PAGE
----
Even though research shows consumers are rather indifferent to the Target breach, the retail giant did experience a significant profit loss in the fourth quarter of 2013.
Revenue fell 5.3% during that time, but profits were down 46%.
Part of the substantial loss in late 2013 was due to the cost of implementing security measures to avoid similar credit card hacks in the future. Target says the cost of the breach has been $61 million thus far, which has been partially offset by $44 million in insurance payouts.
Currently, the company has a $100 million plan to install chip-enabled credit card readers in all of its stores by early 2015, allowing consumers with chip-and-PIN cards to pay in a more secure way. This is a huge undertaking that no other large-scale retailer is currently planning to implement in such a short frame of time. It could be a game changer for Target.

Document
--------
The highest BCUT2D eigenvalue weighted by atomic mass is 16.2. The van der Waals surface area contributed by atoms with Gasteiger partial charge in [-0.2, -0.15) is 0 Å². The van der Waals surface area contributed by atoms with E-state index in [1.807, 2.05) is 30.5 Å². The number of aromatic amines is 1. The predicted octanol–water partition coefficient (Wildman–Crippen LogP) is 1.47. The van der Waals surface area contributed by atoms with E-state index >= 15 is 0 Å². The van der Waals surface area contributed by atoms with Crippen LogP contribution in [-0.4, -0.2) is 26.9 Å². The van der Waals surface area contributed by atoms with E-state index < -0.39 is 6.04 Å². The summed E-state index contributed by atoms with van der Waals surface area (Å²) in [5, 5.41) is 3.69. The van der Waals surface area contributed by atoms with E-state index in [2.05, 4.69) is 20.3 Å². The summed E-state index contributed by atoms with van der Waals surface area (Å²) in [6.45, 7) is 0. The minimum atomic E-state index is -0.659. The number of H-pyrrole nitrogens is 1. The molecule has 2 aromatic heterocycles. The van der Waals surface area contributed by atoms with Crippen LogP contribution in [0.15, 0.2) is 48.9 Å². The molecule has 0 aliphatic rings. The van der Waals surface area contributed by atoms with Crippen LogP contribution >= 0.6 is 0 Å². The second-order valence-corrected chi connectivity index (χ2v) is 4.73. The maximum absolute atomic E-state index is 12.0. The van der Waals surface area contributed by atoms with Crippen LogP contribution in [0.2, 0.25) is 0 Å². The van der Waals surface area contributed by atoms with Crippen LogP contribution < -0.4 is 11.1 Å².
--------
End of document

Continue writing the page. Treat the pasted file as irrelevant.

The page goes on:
The company's stock has fallen about 10% since the breach, but some analysts predict a rebound during the first quarter of this year. Target will be closing eight of its stores in the United States by May, and it may need to make adjustments for the "heavy competition" the company is facing in Canada at this time.